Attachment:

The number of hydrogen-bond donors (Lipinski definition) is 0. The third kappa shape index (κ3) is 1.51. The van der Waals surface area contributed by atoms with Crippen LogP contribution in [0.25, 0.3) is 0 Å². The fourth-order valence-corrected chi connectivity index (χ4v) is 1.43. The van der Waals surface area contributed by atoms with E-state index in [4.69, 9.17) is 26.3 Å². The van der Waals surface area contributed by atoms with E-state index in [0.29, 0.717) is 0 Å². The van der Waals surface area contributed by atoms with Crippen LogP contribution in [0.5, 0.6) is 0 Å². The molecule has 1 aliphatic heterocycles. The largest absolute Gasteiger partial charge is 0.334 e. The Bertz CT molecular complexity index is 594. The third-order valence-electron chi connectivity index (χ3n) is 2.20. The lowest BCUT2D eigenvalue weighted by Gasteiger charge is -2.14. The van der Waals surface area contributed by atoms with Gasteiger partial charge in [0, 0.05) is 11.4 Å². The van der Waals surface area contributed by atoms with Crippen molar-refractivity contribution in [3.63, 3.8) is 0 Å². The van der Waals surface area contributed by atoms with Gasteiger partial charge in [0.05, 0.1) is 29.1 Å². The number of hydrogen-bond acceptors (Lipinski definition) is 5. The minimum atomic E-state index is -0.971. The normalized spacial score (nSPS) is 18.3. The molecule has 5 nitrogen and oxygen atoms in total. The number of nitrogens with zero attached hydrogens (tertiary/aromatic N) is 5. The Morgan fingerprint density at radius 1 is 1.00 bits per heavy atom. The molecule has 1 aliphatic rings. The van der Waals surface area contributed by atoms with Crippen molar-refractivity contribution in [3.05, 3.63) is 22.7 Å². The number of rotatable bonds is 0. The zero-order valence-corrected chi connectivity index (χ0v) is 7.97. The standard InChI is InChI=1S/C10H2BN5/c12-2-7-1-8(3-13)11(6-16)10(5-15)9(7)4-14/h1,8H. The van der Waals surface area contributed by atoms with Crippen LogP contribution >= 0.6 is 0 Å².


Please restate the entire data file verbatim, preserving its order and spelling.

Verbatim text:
The number of hydrogen-bond donors (Lipinski definition) is 0. The third kappa shape index (κ3) is 1.51. The van der Waals surface area contributed by atoms with Crippen LogP contribution in [0.25, 0.3) is 0 Å². The fourth-order valence-corrected chi connectivity index (χ4v) is 1.43. The van der Waals surface area contributed by atoms with E-state index in [4.69, 9.17) is 26.3 Å². The van der Waals surface area contributed by atoms with E-state index in [0.29, 0.717) is 0 Å². The van der Waals surface area contributed by atoms with Crippen LogP contribution in [0.5, 0.6) is 0 Å². The molecule has 1 aliphatic heterocycles. The largest absolute Gasteiger partial charge is 0.334 e. The Bertz CT molecular complexity index is 594. The third-order valence-electron chi connectivity index (χ3n) is 2.20. The lowest BCUT2D eigenvalue weighted by Gasteiger charge is -2.14. The van der Waals surface area contributed by atoms with Gasteiger partial charge in [0, 0.05) is 11.4 Å². The van der Waals surface area contributed by atoms with Crippen molar-refractivity contribution in [3.63, 3.8) is 0 Å². The van der Waals surface area contributed by atoms with Gasteiger partial charge in [0.05, 0.1) is 29.1 Å². The number of hydrogen-bond acceptors (Lipinski definition) is 5. The minimum atomic E-state index is -0.971. The normalized spacial score (nSPS) is 18.3. The molecule has 5 nitrogen and oxygen atoms in total. The number of nitrogens with zero attached hydrogens (tertiary/aromatic N) is 5. The Morgan fingerprint density at radius 1 is 1.00 bits per heavy atom. The molecule has 1 aliphatic rings. The van der Waals surface area contributed by atoms with Crippen molar-refractivity contribution in [3.05, 3.63) is 22.7 Å². The number of rotatable bonds is 0. The zero-order valence-corrected chi connectivity index (χ0v) is 7.97. The standard InChI is InChI=1S/C10H2BN5/c12-2-7-1-8(3-13)11(6-16)10(5-15)9(7)4-14/h1,8H. The van der Waals surface area contributed by atoms with Crippen LogP contribution >= 0.6 is 0 Å².